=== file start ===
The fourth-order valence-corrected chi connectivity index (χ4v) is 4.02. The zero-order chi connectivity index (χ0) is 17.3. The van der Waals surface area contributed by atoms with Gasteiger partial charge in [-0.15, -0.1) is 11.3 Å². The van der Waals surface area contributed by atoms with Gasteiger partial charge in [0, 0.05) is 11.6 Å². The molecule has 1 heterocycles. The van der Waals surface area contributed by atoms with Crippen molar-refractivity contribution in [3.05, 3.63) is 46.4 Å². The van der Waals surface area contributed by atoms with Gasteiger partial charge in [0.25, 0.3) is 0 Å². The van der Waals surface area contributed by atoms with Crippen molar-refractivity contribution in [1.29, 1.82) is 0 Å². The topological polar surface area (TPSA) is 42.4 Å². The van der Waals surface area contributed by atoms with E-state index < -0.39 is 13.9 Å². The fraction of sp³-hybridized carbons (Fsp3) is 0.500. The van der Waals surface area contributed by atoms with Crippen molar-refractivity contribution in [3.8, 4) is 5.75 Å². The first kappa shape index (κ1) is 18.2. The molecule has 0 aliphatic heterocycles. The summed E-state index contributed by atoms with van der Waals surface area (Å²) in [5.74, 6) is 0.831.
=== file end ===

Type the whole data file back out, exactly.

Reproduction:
The fourth-order valence-corrected chi connectivity index (χ4v) is 4.02. The zero-order chi connectivity index (χ0) is 17.3. The van der Waals surface area contributed by atoms with Gasteiger partial charge in [-0.15, -0.1) is 11.3 Å². The van der Waals surface area contributed by atoms with Gasteiger partial charge in [0, 0.05) is 11.6 Å². The molecule has 1 heterocycles. The van der Waals surface area contributed by atoms with Crippen molar-refractivity contribution in [3.05, 3.63) is 46.4 Å². The van der Waals surface area contributed by atoms with Gasteiger partial charge in [0.25, 0.3) is 0 Å². The van der Waals surface area contributed by atoms with Crippen molar-refractivity contribution in [1.29, 1.82) is 0 Å². The topological polar surface area (TPSA) is 42.4 Å². The van der Waals surface area contributed by atoms with E-state index < -0.39 is 13.9 Å². The fraction of sp³-hybridized carbons (Fsp3) is 0.500. The van der Waals surface area contributed by atoms with Crippen molar-refractivity contribution in [3.8, 4) is 5.75 Å². The first kappa shape index (κ1) is 18.2. The molecule has 0 aliphatic heterocycles. The summed E-state index contributed by atoms with van der Waals surface area (Å²) in [5.74, 6) is 0.831.